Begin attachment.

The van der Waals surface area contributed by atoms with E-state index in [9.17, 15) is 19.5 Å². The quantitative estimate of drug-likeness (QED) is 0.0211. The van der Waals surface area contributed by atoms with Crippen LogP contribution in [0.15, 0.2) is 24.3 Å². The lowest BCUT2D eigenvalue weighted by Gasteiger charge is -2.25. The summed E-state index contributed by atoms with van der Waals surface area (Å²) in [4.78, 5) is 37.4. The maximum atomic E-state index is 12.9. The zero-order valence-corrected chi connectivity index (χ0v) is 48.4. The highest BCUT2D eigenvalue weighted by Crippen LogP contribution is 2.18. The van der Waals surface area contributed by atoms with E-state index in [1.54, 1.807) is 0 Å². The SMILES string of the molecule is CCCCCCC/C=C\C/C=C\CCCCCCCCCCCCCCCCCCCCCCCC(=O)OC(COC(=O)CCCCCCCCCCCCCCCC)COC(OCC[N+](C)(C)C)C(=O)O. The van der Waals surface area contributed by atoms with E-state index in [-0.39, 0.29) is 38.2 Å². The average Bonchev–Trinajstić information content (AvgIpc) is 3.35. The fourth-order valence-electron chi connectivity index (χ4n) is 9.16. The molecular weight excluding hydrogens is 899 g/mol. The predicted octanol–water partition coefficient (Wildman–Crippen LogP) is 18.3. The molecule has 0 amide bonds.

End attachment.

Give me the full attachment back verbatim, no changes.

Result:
The van der Waals surface area contributed by atoms with E-state index in [9.17, 15) is 19.5 Å². The quantitative estimate of drug-likeness (QED) is 0.0211. The van der Waals surface area contributed by atoms with Crippen LogP contribution in [0.15, 0.2) is 24.3 Å². The lowest BCUT2D eigenvalue weighted by Gasteiger charge is -2.25. The summed E-state index contributed by atoms with van der Waals surface area (Å²) in [4.78, 5) is 37.4. The maximum atomic E-state index is 12.9. The zero-order valence-corrected chi connectivity index (χ0v) is 48.4. The highest BCUT2D eigenvalue weighted by Crippen LogP contribution is 2.18. The van der Waals surface area contributed by atoms with E-state index in [1.54, 1.807) is 0 Å². The SMILES string of the molecule is CCCCCCC/C=C\C/C=C\CCCCCCCCCCCCCCCCCCCCCCCC(=O)OC(COC(=O)CCCCCCCCCCCCCCCC)COC(OCC[N+](C)(C)C)C(=O)O. The van der Waals surface area contributed by atoms with E-state index in [-0.39, 0.29) is 38.2 Å². The average Bonchev–Trinajstić information content (AvgIpc) is 3.35. The fourth-order valence-electron chi connectivity index (χ4n) is 9.16. The molecular weight excluding hydrogens is 899 g/mol. The predicted octanol–water partition coefficient (Wildman–Crippen LogP) is 18.3. The molecule has 0 amide bonds.